Butler Twp. flash flooding leaves families with few options
BUTLER TWP., Ohio (WKEF/WRGT) - When the unbelievable happens, time seems to stand still.
"We're just not sure what we're gonna do," said Chelsey Anello. "It's just devastating right now."
Chelsey and her family were sorting through water-soaked possessions Monday, after flash flooding damaged almost everything.
"We just didn't even know where to begin. Where do you start, you know?"
Sunday night, Chelsey got a panicked called from her younger sister, after storms knocked over a tree in their backyard, blocking a levy. Within half an hour, Alvira Avenue was under water.
"With my cat in her jacket, a dog on her shoulder, her book bag for school... she made it out in waist deep full water," Chelsey said about her sister.
The family found a safe place to sleep overnight. Monday morning, they returned to the devastation.
"We've had stuff forever that we now have to carry out, and put in a pile that we call "stuff" because it's too hard to call it trash," Chelsey told Fox 45's Shavon Anderson.
The walls and floors were caked in mud. Water filled the refrigerator and oven, and their home business 'In Zone Roofing and Restoration' is inoperable. The flooding hit most of the area. The house across the street had their cars stall out. Next door, an elderly couple was water-rescued overnight, after they couldn't escape the fast-rising storm. Down the road, more residents were gutting their garages, and drying out their homes, with few options.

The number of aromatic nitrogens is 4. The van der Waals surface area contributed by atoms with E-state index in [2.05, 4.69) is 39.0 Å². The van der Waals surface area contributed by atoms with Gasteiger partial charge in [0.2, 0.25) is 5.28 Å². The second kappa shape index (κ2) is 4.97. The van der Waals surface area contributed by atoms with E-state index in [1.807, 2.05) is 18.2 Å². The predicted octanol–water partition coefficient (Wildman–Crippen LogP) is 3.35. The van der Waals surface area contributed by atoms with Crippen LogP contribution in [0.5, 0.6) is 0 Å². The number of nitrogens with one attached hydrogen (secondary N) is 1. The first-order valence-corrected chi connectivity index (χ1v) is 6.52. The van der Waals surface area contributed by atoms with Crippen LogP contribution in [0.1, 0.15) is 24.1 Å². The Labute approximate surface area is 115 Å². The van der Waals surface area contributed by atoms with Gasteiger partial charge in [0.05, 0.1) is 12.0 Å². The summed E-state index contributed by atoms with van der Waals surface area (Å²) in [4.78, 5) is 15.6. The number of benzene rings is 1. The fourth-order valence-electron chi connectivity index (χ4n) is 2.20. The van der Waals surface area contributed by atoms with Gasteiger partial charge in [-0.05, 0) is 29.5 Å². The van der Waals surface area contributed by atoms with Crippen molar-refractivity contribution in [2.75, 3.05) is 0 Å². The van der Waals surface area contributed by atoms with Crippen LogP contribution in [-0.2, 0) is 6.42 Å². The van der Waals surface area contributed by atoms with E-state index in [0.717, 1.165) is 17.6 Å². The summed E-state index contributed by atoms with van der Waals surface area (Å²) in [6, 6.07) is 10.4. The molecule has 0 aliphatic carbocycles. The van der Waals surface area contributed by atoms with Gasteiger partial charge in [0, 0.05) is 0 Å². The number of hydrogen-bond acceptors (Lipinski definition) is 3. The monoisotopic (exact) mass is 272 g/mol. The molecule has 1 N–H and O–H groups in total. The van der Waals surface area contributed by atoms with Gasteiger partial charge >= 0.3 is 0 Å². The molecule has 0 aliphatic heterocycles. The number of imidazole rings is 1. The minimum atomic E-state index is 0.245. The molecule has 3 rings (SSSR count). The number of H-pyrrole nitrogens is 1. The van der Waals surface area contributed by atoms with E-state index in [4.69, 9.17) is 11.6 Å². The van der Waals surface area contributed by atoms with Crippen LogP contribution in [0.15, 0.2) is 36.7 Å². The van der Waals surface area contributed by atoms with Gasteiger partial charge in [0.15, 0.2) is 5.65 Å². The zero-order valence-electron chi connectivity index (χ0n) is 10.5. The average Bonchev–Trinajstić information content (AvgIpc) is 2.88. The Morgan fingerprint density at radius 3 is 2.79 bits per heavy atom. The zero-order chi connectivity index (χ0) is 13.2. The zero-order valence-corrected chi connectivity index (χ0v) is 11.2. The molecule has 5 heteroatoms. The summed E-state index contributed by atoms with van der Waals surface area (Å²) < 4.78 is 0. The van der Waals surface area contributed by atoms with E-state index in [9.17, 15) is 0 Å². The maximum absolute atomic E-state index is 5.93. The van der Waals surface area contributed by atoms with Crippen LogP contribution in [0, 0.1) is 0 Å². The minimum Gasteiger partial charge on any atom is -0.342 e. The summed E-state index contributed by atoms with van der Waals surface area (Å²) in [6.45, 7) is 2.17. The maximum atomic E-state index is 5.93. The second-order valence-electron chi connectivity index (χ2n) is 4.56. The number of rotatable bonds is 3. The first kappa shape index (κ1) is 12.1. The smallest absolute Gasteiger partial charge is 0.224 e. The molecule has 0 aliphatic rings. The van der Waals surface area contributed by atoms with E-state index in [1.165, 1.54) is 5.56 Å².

The group said none had flood insurance because they were told they didn't need it.
The flash flood is a flashback for Chelsey's family, who went through this exact same thing 24 years ago in Florida.
"That's the hard part," Chelsey's mom, Beverly, said. "I've already did this once, and I didn't ever want to do this again."
Their lifetime investment is also gone. The house was just paid off earlier this year. Now, they'll have to start over.
"All I want is for my family to feel okay after something like this because it's tragic," Chelsey added.
The family said township officials did come out to check the damage, but said nothing could be done on their part. They were told the county couldn't help either. They're hoping to get claims through disaster relief.